This.I have ideas of what I'd like to accomplish in my life, but I wouldn't call any of them a plan or a purpose.
Just FYI: I think if you'd phrased your initial question a bit closer to how this post is worded, you would have gotten slightly different answers. It's definitely a semantics thing; I could give you a list of my life goals, and dreams, but I don't derive a sense of purpose from them. My plans are always shifting, however, so I refer to said goals as "ideas." It's not as firm.Thanks for all your answers, guys. I guess this is due to my high Fi, I have a few dreams that I plan on succeeding at and I'm really not planning on accepting the end of my life until I do.
It's a real surprise that no INTJ's so far have something like this, because it's really what gives me a road to walk on.
Or maybe I'm just different. Oh well.
But I did get the ones I wanted. But we COULD totally turn this thread into a goals thread.Just FYI: I think if you'd phrased your initial question a bit closer to how this post is worded, you would have gotten slightly different answers. It's definitely a semantics thing; I could give you a list of my life goals, and dreams, but I don't derive a sense of purpose from them. My plans are always shifting, however, so I refer to said goals as "ideas." It's not as firm.
Purpose is the carrot, the plan is the stick.Do you INTJ's have one thought up? If so, which one? If not, why not?
I'm just wondering if amazing planners such as ourselves have a real life plan and if so, if following that plan makes us all happy or not.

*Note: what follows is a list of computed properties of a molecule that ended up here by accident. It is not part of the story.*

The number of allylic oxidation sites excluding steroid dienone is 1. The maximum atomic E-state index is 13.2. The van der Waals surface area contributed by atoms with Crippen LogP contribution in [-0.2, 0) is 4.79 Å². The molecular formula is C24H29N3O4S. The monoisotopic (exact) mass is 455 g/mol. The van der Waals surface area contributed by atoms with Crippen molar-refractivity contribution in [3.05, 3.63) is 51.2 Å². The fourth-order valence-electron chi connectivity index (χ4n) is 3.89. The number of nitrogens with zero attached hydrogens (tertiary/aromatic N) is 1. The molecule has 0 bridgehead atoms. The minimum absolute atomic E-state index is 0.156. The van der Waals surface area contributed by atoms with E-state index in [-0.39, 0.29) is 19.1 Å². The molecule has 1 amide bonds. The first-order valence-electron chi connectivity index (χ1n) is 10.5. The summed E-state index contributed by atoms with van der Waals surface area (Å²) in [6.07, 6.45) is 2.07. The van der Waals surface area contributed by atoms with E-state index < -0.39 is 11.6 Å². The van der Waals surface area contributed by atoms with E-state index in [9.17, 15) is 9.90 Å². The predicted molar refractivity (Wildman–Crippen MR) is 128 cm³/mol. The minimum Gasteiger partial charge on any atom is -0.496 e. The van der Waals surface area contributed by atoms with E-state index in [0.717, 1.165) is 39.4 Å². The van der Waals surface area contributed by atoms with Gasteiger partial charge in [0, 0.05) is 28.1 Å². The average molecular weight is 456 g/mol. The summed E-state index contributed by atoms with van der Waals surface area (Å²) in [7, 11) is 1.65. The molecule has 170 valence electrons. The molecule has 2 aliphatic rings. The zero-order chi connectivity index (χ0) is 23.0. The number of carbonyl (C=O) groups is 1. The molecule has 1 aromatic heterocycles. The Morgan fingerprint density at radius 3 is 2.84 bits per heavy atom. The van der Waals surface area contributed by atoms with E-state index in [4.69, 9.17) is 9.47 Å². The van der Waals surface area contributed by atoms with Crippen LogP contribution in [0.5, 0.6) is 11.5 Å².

If it's any consolation, this happened to me and really messed my life up a lot. I switched majors, and even colleges, several times, moved all over the country, and only now, at the age of 29, am I finally back on track with goals and a plan to achieve them. I've come to realize that my talents for building efficient systems would probably work very well in a field like electronic engineering, and so now I'm looking into that. Good luck with math and physics, especially physics - that's always been one of my passions as well. Not so much theoretical math though, simply because, I have the strong urge to keep asking the professor, "what is the point of this, what does it do, what does it accomplish," only to get chided with the reminder that my work doesn't need to mean anything or have a purpose right now, but that perhaps someday in the near or distant future, some engineer or scientist might find a use for it. It's about right then that I think, "well, why am I not a scientist or an engineer then."I've noticed that after every couple of years or so, my plans shift, sometimes drastically, sometimes hardly any. I started college as a communications major, ended up getting a degree in creative writing. The reason I had done so, was because English/Writing etc had always been a bit of a mystery to me. I didn't like it much, so I thought I'd challenge myself. "I'll be a writer!" I'd say. Now that I have accomplished this, I found myself longing for what I've always loved in the first place... the maths and sciences. So now, I'm back in school for Theoretical Mathematics and Physics, and I feel like a kid all over again. I suspect my plans won't deviate too far from this now, but I'm certain that in the next couple of years they will shift, at least a little.